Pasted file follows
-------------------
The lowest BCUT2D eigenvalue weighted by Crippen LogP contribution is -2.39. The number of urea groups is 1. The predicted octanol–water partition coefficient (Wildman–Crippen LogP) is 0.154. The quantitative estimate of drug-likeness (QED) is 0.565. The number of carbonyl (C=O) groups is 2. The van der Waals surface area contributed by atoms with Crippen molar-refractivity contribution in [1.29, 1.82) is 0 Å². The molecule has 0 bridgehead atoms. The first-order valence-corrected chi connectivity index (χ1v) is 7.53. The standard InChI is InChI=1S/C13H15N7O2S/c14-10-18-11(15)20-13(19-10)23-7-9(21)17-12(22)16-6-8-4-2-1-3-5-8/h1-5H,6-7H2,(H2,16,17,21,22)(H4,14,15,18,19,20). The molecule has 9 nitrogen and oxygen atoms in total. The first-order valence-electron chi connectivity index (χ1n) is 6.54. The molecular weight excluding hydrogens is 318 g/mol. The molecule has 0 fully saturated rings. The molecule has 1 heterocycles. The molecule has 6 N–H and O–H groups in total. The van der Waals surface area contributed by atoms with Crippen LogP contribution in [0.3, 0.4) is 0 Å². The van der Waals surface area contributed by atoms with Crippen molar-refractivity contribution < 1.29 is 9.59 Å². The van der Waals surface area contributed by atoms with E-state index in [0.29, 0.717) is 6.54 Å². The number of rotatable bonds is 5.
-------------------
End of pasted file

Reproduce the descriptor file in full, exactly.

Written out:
The lowest BCUT2D eigenvalue weighted by Crippen LogP contribution is -2.39. The number of urea groups is 1. The predicted octanol–water partition coefficient (Wildman–Crippen LogP) is 0.154. The quantitative estimate of drug-likeness (QED) is 0.565. The number of carbonyl (C=O) groups is 2. The van der Waals surface area contributed by atoms with Crippen molar-refractivity contribution in [1.29, 1.82) is 0 Å². The molecule has 0 bridgehead atoms. The first-order valence-corrected chi connectivity index (χ1v) is 7.53. The standard InChI is InChI=1S/C13H15N7O2S/c14-10-18-11(15)20-13(19-10)23-7-9(21)17-12(22)16-6-8-4-2-1-3-5-8/h1-5H,6-7H2,(H2,16,17,21,22)(H4,14,15,18,19,20). The molecule has 9 nitrogen and oxygen atoms in total. The first-order valence-electron chi connectivity index (χ1n) is 6.54. The molecular weight excluding hydrogens is 318 g/mol. The molecule has 0 fully saturated rings. The molecule has 1 heterocycles. The molecule has 6 N–H and O–H groups in total. The van der Waals surface area contributed by atoms with Crippen LogP contribution in [0.3, 0.4) is 0 Å². The van der Waals surface area contributed by atoms with Crippen molar-refractivity contribution < 1.29 is 9.59 Å². The van der Waals surface area contributed by atoms with E-state index in [0.29, 0.717) is 6.54 Å². The number of rotatable bonds is 5.